Hare’s a quiz just waiting for somebunny to hop to it.

Now that you’re all ears, let’s discuss rabbits and hares in the Bay watershed.

Despite their having incisors that continue to grow throughout their life, rabbits and hares are not rodents, but belong to the order Lagomorpha (which means hare-shaped animal) and are the only two members of the Leporidae family.

Leporids have long ears, long hind legs and bulging eyes that are situated on the sides of their heads and allow these creatures a wide range of vision. All of these characteristics help these animals to escape predators, which include coyotes, weasels, minks, skunks, cats, dogs, foxes, bobcats, hawks, owls, snakes and humans or basically, almost every carnivore large enough to eat it. A nocturnal nosher, a rabbit or hare’s diet is typically 90 percent grass, although they will eat almost any form of vegetation.

Unlike most other mammals, leporid females are generally larger than the males.

Now that you know how rabbits and hares are alike, can you help to tell them apart

A. Hare

B. Rabbit

1. Which creature tends to have both longer ears and hind legs? Because of this, it is more likely to try to outrun a predator, while the other creature will attempt to evade an enemy by trying to take cover in dense vegetation or another hiding spot.

2. Which young are able to fend for themselves within hours of birth?

3. Which mother will pluck the fur from her breast to her belly to line her babies’ nest and make her nipples more accessible?

4. Which is the generally more social creature?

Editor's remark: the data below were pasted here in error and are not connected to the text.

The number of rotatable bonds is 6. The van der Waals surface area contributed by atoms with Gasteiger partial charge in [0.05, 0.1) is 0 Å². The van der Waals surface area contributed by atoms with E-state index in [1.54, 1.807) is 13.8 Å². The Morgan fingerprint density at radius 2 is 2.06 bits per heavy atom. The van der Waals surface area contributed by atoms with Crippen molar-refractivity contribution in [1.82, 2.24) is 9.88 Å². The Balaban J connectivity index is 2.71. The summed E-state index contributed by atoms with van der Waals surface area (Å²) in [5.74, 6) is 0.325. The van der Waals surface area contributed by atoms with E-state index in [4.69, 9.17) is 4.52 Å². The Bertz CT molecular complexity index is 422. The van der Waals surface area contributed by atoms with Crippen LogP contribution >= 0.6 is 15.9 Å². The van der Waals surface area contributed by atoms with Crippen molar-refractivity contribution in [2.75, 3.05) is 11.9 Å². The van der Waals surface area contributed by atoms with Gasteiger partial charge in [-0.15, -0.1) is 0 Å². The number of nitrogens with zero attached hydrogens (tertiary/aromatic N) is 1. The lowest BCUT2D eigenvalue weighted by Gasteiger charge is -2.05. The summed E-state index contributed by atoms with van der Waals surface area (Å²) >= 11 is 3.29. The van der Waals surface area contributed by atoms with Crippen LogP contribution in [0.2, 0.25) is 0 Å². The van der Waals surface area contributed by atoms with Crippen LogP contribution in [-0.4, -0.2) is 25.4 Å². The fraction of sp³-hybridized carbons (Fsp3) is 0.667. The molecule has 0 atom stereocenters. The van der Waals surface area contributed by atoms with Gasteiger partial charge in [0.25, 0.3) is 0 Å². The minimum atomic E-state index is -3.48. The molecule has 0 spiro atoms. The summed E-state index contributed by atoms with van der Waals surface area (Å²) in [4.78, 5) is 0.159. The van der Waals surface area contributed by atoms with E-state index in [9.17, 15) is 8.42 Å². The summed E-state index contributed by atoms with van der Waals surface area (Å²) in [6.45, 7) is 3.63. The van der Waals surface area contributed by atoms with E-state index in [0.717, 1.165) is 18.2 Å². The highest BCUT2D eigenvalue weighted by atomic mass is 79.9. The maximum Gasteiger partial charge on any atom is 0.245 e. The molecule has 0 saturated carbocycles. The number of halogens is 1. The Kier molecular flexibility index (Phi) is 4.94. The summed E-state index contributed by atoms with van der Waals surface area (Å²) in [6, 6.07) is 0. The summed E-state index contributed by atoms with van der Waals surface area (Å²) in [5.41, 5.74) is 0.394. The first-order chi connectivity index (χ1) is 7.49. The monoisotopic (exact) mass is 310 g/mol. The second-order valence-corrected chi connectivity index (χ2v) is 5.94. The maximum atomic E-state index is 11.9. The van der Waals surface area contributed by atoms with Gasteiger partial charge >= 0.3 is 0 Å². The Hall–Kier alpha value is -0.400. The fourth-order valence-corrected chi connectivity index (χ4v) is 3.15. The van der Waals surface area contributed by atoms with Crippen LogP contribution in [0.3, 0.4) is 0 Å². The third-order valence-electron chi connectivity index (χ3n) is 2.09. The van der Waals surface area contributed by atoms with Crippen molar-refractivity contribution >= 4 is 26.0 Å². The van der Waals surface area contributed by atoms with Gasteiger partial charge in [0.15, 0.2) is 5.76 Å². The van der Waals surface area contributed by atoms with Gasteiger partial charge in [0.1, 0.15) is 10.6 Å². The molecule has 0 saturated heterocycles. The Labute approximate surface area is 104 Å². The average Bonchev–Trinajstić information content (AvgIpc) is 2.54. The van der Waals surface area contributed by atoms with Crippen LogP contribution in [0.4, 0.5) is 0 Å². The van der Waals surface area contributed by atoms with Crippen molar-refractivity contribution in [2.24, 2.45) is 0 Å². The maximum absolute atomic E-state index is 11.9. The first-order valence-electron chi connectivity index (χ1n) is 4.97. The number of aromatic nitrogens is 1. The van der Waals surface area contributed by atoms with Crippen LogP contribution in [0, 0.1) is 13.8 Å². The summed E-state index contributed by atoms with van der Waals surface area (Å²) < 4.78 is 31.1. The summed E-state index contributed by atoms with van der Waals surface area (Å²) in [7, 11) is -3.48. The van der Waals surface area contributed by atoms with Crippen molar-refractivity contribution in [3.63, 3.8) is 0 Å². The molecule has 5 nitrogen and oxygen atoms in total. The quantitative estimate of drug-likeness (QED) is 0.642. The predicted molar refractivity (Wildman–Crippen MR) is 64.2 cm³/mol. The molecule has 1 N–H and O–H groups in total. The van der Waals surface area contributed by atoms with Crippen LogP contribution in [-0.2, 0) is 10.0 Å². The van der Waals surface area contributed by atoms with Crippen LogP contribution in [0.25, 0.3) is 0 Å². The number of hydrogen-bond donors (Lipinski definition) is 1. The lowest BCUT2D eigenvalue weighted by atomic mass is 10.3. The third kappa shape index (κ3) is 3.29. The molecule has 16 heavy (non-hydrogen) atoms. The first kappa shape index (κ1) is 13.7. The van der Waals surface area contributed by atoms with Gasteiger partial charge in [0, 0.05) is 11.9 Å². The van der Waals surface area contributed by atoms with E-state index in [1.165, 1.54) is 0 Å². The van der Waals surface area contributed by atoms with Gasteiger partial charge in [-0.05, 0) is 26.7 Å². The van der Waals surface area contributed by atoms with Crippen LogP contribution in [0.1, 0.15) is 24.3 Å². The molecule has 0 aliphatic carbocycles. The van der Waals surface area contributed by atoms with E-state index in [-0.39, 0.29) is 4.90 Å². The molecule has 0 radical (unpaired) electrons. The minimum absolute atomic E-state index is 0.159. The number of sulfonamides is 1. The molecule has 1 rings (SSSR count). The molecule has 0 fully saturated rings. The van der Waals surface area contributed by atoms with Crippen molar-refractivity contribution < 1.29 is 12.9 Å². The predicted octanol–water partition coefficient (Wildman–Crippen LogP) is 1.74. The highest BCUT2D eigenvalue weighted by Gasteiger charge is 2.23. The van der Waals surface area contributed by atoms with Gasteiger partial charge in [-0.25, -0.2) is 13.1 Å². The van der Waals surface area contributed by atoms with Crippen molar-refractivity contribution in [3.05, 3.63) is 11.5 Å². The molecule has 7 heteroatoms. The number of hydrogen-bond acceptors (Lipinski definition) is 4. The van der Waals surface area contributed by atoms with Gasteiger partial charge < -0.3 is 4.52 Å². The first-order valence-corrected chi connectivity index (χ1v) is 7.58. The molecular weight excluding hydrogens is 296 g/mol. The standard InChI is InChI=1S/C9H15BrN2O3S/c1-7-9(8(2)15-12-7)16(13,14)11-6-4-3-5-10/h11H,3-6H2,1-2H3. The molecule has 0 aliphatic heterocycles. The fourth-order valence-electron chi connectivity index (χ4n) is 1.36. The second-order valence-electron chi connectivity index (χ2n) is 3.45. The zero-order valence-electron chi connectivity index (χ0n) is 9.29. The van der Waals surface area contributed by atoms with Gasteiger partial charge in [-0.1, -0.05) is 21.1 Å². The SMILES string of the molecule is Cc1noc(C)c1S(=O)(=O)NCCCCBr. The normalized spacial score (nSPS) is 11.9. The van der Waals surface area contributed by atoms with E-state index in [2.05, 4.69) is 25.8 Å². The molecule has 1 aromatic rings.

5. Match up these species of rabbits and hares found in the Bay watershed with their descriptions.
A. Eastern Cottontail
B. European Hare
C. European Rabbit
D. Marsh Rabbit
E. New England Cottontail
F. Snowshoe Hare

s This creature turns white in the winter if it lives in a habitat that gets snow during that season. This white pelage may be mottled with brown, though, and the the tips of its ears remain black.

n This creature gives birth to more than six litters in a year, each with four to 12 young. It is a pest in agricultural areas, and its extensive burrows, called x warrens, can pose a threat to the xffoundations of nearby structures.

H Populations of this meadow creature rise when forests are cleared for agriculture and decline in areas where forests are once again taking over. Because most of its diet consists of grass, it does well in suburbs with their smorgasbord of lawns.

u This animal’s habitat is restricted to swamps and marshes. When it is threatened, it is able to take cover in the water, where it floats, with only its nose and eyes visible.

6 This is the critter that gave birth to the Easter Bunny legend. When it is being chased, it can leap over 5-foot obstacles and leap 12 feet in a single bound.

§ This creature rarely emerges from cover and is rarely seen. It is more likely to live in a dense woods or mountainous area than its meadow-loving cousin, which is almost identical in appearance.

Kathleen A. Gaskell, the layout & design editor for the Bay Journal, has been involved with several environmental programs for children.


1-A 2-A 3-B 4-B 5: A-H B-6 C-n D-u E-§ F-s
In A Family Way: 1. Doe 2. Buck 3. Kitten or Bunny 4. Leveret